There is also the prospect that eventually the marketplace could evolve such that multiple partners could bid in real time for the opportunity to service each customer requirement, thereby replacing comparison sites, and also reducing the number of options presented within the user interface.
And what about opening the platform to third-party developers? Will anyone be allowed to offer their app or product to Starling clients in the platform?
To the first question – yes, we’re building out an open API to enable third parties -i.e. Players beyond the key partners mentioned before- to build on top of our platform and for users to be able to safely share their data with these third parties as they choose to do so. To enable this, we’re building out a Developer Portal which will allow users to access their own data as well as third parties to develop on top of our platform to make this possible.
For the second question regarding these providers to offer their app to Starling clients on the platform – we’re keen to maintain the quality of the user experience in the Starling application, so not every app built on our API will be available within Starling. We’ll have different application types, depending on whether the type of integration being built is for a private user, a third party developer or a partner, and these developers can submit an application per these different types depending on their specific requirements, and we’ll review and select before these applications can appear within the app.
Could we draw a parallelism with the Apple or Android app store model?
For sure. It’ll have a bit more parallelism with Apple which, compared to Android, has quite a bit of a higher standard for launching an application within their app store. So, although we will build an open API for people to access their data and for third parties to build on top of the platform, we’ll also have a process of reviewing and enabling people to submit an app to be in the Starling Ecosystem, so we make sure we preserve the customer experience as well.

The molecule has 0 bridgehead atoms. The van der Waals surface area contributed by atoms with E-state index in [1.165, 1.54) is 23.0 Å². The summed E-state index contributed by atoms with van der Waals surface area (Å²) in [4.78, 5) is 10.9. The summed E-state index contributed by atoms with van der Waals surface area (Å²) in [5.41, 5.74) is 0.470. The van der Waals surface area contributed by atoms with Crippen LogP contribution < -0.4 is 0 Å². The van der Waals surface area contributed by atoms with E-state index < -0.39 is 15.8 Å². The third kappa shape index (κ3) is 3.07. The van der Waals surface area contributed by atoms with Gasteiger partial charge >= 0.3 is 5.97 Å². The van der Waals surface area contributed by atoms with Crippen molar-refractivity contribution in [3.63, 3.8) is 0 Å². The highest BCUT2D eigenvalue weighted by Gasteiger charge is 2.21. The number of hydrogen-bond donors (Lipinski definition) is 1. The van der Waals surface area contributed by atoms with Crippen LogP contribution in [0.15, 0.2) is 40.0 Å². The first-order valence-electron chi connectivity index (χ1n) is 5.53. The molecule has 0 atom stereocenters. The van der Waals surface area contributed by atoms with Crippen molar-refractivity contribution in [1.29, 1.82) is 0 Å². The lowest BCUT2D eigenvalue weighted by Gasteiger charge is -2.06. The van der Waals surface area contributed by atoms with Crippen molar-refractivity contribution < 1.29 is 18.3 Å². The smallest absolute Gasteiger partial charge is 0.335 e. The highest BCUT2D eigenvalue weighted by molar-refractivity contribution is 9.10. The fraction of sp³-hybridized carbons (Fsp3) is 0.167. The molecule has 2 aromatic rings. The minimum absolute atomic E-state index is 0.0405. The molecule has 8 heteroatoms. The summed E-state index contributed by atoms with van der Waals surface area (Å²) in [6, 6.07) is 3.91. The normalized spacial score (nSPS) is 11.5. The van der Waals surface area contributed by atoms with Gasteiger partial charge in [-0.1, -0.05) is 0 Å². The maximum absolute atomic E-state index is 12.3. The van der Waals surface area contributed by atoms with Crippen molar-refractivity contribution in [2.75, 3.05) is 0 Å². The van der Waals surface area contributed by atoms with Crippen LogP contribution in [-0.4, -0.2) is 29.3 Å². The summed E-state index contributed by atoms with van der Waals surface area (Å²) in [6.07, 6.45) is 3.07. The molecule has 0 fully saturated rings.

What is your approach to the customer ‘ownership’ for this kind of collaborative environments?
Our view is that data belongs to customers. Traditionally, banks have a culture of “owning the customer” and customers are breaching their terms and conditions if they share data. On the other hand, we want customers to be able to share their data when they want, and we want to help them do this securely.
What normally happens with traditional banks is that they incentivise customers to join them by giving money-losing offers – with bonuses for instance – and then they monetize by cross-selling them other financial products, getting into the so-called ‘customer lock-in’. Then they feel they ‘own’ the customer and his or her data. And even if such customers want to share that data externally, with an account aggregator for example – it would be violating the terms of services and then if they have fraud in their account, then that’s all on them.
We have exact opposite idea. The customer owns the data, and it’s up to them who they want to share it with, and we just want to enable them to share that in a secure way. So, again, we don’t feel as our customer are only Starling’s customers.
So, I guess you don’t see traditional banks entering this marketplace model in the short term.
There’s a clear conflict there. Traditional banks have hundreds of retail products, and entering into marketplace banking means disrupting their current revenue streams. So understandably, they are a bit more hesitant to dive in.
One of the big questions right now is whether, even with the open banking legislation in place, the big banks will comply with the spirit of it or if they will just comply to the letter – i.e. to the minimum amount necessary just to be regulatory compliant. I was at the open API steering committee last week and that was a huge topic of conversation. However, ultimately they are going to have to be competitive in the space, so even if they don’t dive in initially, they eventually will.
Would you consider the possibility of allowing customers to try your platform -let’s say through some kind of demo account- before they become clients?
I understand the rationale for such approach. However, in Starling, we want to enable the customer to set up an account very very easily, within less than five minutes. We don’t mandate any type of minimums on deposits, so you can open the account, put it a bit of money on it, and try it out -using it almost like a pre-paid card- and then if for whatever reason you don’t like it, you can easily close it too.
And what do you think about BUD-like ecosystems? Do you see them as competitors?
I think they’re great. Bud has a cool app, and a great team behind it. Equally I also like aggregator sites like Mint and Money Dashboard. Although they have a similar goal – to enable people to search and access financial products and services through their app -, they aren’t interested in building out a core banking app and aren’t aiming to build the same type platform or ecosystem that we have. We are building a current account services, so unlike them, we also need a banking license. That’s why we don’t see them as competitors.